Greenhouse gas policies ignoring gap in household incomes, study says
Government policies aimed at reducing greenhouse gas emissions from consumers need to be fairer for household income levels, says a University of Alberta researcher.
A U of A study published recently online in the journal Environment and Behaviour looks at the different sources of greenhouse gas emissions from consumers, based on their income levels. The wealthiest households in Alberta emit the most greenhouse gases, but too often, income disparity hasn't been factored in to current polices—such as the carbon flat tax that is levied to British Columbia residents.
Such policies tend to be based on data of CO² emitted by the average household—12.2 tonnes in Alberta according to the study, which surveyed 1,203 Albertans. Households in the province with the highest income actually emit 17.9 tonnes per year, while those with the lowest incomes generate 8.2 tonnes per year.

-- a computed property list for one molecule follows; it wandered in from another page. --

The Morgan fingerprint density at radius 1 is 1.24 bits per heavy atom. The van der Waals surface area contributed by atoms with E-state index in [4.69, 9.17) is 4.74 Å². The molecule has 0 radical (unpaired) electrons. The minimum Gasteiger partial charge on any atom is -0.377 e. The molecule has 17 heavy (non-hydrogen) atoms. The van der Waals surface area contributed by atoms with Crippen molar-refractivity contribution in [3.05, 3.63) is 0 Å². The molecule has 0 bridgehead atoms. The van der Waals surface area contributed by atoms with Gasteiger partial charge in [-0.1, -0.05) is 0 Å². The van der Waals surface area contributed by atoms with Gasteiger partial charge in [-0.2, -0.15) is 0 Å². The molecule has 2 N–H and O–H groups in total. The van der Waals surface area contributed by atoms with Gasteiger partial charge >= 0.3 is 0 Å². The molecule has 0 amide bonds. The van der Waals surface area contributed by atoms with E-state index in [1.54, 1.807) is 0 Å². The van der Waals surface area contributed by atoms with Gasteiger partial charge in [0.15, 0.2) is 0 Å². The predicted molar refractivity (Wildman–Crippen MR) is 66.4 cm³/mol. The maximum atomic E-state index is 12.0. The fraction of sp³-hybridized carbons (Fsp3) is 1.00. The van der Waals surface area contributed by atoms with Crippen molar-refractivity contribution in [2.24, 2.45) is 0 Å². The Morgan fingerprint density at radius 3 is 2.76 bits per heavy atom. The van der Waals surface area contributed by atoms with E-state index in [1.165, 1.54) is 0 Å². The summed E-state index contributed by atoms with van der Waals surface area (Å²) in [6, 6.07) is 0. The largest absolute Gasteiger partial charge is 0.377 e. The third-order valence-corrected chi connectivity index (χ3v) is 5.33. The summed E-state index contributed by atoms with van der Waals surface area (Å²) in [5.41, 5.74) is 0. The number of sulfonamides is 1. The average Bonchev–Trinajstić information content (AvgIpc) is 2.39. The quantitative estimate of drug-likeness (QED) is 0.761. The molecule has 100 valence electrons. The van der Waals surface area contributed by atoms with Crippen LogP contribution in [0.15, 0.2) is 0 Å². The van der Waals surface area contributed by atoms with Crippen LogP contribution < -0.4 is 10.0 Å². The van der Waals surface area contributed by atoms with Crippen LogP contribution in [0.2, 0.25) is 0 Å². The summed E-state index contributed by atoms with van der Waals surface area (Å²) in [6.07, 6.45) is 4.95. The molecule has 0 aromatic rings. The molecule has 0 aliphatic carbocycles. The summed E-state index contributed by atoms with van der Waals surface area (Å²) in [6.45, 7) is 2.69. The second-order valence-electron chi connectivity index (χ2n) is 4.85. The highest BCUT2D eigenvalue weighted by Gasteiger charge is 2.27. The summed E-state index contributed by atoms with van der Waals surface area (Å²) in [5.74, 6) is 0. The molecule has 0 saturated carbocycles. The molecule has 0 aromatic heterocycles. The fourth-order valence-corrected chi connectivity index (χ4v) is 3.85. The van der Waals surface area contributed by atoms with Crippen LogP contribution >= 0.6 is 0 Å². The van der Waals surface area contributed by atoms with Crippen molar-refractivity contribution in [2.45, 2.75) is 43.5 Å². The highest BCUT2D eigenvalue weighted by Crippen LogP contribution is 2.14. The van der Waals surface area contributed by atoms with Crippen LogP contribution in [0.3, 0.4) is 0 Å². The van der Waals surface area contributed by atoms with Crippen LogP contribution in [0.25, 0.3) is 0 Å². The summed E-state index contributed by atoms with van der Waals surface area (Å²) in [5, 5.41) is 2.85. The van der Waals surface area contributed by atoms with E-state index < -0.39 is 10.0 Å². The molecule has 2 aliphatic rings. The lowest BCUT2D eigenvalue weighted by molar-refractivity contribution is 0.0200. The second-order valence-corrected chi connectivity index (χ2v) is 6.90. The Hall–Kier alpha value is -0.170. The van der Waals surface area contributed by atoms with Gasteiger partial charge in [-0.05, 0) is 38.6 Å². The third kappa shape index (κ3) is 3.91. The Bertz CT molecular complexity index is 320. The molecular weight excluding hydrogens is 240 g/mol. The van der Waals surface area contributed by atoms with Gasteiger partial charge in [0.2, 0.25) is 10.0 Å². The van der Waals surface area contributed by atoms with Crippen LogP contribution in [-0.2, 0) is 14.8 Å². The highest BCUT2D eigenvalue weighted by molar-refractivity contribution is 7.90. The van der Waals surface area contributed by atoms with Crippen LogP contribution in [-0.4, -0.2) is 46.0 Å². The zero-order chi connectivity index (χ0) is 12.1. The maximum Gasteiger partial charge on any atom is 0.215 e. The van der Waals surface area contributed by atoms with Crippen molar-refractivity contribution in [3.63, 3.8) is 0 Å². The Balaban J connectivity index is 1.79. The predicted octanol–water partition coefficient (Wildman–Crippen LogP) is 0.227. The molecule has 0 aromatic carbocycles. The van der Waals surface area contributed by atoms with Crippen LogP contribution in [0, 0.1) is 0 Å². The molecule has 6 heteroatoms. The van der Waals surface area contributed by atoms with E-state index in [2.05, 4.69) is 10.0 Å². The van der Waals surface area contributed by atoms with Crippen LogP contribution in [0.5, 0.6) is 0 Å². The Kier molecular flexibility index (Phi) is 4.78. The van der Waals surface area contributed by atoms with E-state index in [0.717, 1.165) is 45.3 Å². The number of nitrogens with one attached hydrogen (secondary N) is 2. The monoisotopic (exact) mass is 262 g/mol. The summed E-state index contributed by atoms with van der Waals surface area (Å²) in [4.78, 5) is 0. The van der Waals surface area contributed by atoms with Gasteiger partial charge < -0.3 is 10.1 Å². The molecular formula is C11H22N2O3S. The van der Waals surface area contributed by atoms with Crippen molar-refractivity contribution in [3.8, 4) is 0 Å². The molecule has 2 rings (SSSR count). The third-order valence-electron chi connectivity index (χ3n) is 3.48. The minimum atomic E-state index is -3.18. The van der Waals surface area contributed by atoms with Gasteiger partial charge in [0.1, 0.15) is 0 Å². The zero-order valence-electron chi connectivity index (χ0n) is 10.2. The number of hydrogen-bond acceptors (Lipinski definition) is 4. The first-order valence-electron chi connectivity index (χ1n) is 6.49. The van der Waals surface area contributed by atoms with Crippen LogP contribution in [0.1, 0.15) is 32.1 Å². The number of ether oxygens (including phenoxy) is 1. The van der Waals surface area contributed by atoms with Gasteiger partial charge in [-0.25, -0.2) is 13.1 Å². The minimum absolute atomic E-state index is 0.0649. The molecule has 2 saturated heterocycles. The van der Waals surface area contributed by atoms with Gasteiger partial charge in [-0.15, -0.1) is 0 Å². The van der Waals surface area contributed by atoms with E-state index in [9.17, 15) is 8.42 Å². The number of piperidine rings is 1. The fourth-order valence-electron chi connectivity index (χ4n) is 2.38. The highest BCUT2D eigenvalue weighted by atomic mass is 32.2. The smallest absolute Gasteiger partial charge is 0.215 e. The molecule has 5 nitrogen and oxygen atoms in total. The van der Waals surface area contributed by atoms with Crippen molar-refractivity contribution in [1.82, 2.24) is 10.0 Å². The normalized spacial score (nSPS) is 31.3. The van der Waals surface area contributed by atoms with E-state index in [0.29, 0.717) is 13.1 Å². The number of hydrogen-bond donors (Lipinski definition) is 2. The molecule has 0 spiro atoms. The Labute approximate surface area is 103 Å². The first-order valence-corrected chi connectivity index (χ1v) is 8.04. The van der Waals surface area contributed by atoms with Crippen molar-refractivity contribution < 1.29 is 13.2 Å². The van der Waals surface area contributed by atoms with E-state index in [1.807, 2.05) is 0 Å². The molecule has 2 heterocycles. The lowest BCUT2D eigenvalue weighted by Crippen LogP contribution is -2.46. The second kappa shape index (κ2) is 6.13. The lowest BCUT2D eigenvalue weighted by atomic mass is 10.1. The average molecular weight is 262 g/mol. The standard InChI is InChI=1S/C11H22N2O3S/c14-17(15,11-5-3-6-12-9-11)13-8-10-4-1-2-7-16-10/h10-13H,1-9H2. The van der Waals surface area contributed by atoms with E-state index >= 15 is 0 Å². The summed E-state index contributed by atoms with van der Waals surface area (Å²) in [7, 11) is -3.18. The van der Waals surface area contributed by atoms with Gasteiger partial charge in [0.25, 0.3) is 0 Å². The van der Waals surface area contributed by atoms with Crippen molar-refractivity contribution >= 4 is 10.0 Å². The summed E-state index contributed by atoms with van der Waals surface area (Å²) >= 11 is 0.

"Income disparity needs to be factored in when developing public policy, to avoid placing a disproportionate financial burden on people who can least afford it and who have contributed the least to the problem of greenhouse gases," said Emily Huddart-Kennedy, lead author and an assistant professor in the U of A Department of Resource Economics and Environmental Sociology.
People should continue to follow environmentally-friendly practices in their daily lives, but they can also have far-reaching environmental impact by buying smaller homes, taking public transit and most importantly, petitioning their government representatives "for environmental policies that are equitable," Huddart-Kennedy added.
Governments can consider providing incentives to build smaller homes, programs to reduce air travel and higher taxes for large or multiple vehicles, she added.